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Tracing Cell Lineages with CRISPR/Cas

06/03/2016
Jeffrey M. Perkel, Ph.D.

A new CRISPR-based barcoding technology enables researchers to follow the sequence of cell divisions that change a single fertilized cell into an organism. Learn more...


CRISPR barcoding enables researchers to trace cell lineages (1).

Metazoan organisms, such as fruit flies, zebrafish, and humans, arise from single cells. The question is, how?

Researchers have been looking for an answer for at least a century, but they’ve only succeeded once, when John Sulston used painstaking microscopy to tease apart the precise sequence of cell divisions and cell death required to turn a fertilized egg into an adult nematode worm. That approach would be tricky if not impossible to apply to more complex organisms. But a new method from Jay Shendure at the University of Washington and Alexander Schier at Harvard University could fill the gap.

Shendure and Schier designed a cellular barcode of 10 to 12 guide RNA binding sites separated by short spacers and then leveraged CRISPR/Cas9 genome editing to modify the barcode as cells divide. By sequencing the resulting barcodes and tracking how they change over time, the researchers can determine which cells arose from which progenitors. The team used their approach, dubbed Genome Editing of Synthetic Target Arrays for Lineage Tracing (GESTALT), to map lineage relationships in cell culture and in zebrafish embryos.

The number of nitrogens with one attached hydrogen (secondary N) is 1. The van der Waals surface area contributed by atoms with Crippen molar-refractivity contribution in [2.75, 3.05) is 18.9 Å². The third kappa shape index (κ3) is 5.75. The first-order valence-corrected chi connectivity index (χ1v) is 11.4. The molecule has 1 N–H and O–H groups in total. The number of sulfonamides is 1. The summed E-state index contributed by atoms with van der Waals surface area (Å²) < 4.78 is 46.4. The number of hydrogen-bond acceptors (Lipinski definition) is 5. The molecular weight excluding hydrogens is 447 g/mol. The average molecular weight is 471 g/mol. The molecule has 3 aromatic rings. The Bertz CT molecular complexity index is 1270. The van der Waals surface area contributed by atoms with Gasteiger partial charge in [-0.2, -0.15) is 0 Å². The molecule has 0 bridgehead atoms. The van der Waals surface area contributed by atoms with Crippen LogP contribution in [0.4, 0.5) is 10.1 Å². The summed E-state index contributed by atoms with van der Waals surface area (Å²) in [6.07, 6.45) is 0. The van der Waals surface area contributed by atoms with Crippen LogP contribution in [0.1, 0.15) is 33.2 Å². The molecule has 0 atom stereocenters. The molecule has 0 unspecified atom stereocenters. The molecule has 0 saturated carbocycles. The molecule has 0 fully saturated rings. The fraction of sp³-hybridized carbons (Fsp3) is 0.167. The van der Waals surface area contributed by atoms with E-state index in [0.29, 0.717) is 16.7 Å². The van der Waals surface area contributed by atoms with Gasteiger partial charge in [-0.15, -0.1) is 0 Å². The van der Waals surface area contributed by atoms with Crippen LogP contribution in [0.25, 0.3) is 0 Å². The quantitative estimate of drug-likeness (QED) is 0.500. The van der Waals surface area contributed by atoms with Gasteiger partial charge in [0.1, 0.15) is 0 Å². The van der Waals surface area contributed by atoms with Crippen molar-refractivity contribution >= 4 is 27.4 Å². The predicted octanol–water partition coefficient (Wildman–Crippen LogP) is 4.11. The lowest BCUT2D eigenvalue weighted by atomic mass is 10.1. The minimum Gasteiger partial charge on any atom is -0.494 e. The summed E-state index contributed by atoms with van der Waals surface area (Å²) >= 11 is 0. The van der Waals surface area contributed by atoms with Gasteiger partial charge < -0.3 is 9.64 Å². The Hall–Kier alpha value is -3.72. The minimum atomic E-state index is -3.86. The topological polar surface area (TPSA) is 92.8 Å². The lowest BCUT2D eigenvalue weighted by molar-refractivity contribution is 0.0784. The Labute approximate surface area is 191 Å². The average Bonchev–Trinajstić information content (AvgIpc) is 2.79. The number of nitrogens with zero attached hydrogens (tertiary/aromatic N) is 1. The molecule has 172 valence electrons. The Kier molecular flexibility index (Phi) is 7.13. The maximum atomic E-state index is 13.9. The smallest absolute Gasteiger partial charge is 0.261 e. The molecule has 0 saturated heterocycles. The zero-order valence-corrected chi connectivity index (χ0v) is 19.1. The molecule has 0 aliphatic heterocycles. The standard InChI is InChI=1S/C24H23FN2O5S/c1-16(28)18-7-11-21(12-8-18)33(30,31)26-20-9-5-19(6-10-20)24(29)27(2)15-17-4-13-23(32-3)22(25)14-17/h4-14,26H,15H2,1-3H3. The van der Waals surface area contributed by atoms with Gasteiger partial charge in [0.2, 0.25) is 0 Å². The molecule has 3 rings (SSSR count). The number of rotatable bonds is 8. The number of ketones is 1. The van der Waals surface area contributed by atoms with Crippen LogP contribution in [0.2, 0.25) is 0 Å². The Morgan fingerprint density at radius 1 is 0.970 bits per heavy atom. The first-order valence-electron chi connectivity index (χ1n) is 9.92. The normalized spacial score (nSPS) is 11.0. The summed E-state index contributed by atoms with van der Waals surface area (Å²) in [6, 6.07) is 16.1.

Surprisingly, the results suggest that adult organs in zebrafish arise from a relatively small number of progenitors. The vast majority of blood cells, for instance, come from just five ancestor cells. “I would have expected much greater diversity of cells giving rise to each organ,” Shendure said.

This isn’t the first barcoding method devised to track cellular lineages, noted Rong Lu from the University of Southern California. In 2014, for instance, researchers used the Sleeping Beauty transposase to trace hematopoiesis in mice [2]. Still, she said GESTALT could advance both regenerative medicine and stem cell research—for instance to work out the conditions required for differentiating induced pluripotent stem cells into defined cell types. “If we can identify the ancestors of a particular organ or tissue, we can determine the regulatory mechanisms that lead to these tissues or organs. And we can use those mechanisms to control regeneration or repair of tissue.”

The authors focused on early development, but in the future it should be possible to tweak the method to concentrate on specific tissue systems, such as bone, muscle, or brain.

According to Shendure, the team is now refining the method to allow for editing throughout development. In the meantime, however, the approach should be broadly extendable. “Any organism where you can do CRISPR/Cas9 [genome editing], you can do this,” he said.

References

1. McKenna, A., et al., “Whole organism lineage tracing by combinatorial and cumulative genome editing,” Science, May 26, 2016, doi:10.1126/science.aaf7907.

2. Sun, J., et al., “Clonal dynamics of native haematopoiesis,” Nature, 514:322–7, 2014.